July 21 (Reuters) - The Wall Street reform bill signed into law by President Barack Obama on Wednesday accelerates the wind down of the $700 billion Troubled Assets Relief Program by reducing its spending authority to $475 billion.
Here is a breakdown of TARP’s new funding authority and how it will impact the program:
* TARP spending authority reduced from $700 billion to $475 billion.
* Repayment of TARP investments, about $200 billion to date, must be dedicated to reducing U.S. debt.
* No new program initiatives or obligations after June 25.
* No change in the Capital Purchase Program ($204.9 billion), the Targeted Investment Program ($40 billion) and the Asset Guarantee Program ($5 billion), which had already been effectively shut by Treasury. Treasury says it has recovered about $187 billion of the $245 billion in investments under CPP and TIP, which provided support to more than 700 banks and other financial institutions, and has made about $22 billion in income from dividends, interest and warrant sales.
* The automotive industry financing program allocation is reduced by $3 billion from the original allocation of $84.8 billion. The Treasury invested $82 billion in GM, Chrysler and the automotive financing companies. Treasury has recovered $11 billion from the program and has received about $3 billion in income from interest, dividends and other proceeds.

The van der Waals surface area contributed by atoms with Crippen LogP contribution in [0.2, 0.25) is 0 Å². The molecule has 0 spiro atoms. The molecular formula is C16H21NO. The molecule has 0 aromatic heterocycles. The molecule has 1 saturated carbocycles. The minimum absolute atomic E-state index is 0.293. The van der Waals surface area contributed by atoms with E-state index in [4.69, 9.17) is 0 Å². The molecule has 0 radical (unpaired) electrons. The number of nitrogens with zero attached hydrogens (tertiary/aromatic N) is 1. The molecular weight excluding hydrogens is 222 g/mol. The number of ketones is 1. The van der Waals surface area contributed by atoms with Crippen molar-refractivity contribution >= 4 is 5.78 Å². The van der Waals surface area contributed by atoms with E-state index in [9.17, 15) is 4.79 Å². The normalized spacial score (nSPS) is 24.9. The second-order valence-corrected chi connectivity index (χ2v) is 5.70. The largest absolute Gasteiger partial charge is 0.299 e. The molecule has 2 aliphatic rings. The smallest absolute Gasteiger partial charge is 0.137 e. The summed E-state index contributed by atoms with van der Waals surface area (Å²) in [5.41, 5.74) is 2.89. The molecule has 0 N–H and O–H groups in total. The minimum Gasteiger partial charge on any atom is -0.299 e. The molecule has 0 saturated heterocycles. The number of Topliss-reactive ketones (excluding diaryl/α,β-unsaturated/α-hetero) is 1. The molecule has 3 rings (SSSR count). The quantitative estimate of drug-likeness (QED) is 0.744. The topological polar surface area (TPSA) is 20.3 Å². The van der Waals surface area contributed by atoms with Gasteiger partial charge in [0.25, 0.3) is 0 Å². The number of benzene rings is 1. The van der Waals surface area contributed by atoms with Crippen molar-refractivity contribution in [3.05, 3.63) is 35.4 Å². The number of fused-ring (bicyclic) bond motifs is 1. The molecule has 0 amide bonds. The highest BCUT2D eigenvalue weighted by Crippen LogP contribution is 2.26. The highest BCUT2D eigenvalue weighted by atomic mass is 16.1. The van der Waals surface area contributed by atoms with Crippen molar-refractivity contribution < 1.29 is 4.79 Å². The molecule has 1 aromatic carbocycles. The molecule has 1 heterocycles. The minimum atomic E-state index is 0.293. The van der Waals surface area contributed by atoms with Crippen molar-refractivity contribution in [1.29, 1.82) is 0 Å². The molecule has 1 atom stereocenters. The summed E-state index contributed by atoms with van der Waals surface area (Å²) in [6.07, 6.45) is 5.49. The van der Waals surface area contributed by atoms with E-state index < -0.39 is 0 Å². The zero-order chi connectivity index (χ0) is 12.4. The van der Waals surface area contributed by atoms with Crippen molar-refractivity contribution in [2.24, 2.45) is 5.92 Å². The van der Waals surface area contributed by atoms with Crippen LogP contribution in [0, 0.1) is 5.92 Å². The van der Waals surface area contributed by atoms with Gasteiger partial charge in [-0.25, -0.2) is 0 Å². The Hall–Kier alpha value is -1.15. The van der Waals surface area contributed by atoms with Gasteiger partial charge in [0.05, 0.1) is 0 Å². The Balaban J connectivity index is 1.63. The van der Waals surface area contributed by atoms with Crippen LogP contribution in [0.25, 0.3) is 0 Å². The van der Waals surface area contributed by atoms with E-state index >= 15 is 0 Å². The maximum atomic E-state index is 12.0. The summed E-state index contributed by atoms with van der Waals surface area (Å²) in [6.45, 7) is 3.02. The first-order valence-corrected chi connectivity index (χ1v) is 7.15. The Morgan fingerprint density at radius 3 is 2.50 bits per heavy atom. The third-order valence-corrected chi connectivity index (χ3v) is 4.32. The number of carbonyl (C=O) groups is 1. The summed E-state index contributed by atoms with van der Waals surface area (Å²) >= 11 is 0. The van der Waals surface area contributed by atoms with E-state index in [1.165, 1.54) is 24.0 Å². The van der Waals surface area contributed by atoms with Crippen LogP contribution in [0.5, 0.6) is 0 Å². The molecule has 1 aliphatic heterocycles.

* No change in Treasury’s $69.8 billion allocation for insurer AIG. Of the amount allocated, $48 billion is outstanding and the remainder can be drawn in the future.
* The Term Asset-Backed Securities Loan Facility, a joint Treasury-Federal Reserve program that helped restart securitization markets, is closed and Treasury’s commitment is being reduced to $4.3 billion from $20 billion.
* The allocation for the Public Private Investment Program is being reduced from $30.4 billion to $22.4 billion.
* Small business lending initiatives program, which was allocated $30 billion but was never tapped, is being dropped. Congress is considering separate legislation to create a $30 billion fund to invest in independent community banks and encourage small business lending.
* No change in the $800 million Community Development Capital Initiative.
* A small business securities purchase program is reduced from $1 billion to $400 million.
* The Making Home Affordable Program is reduced to $45.6 billion from $48.8 billion. The program designed to help areas hit hardest by the housing crisis and help homeowners who owe more on their mortgages than their home is worth is still being implemented. (Reporting by Donna Smith; Editing by Andrew Hay)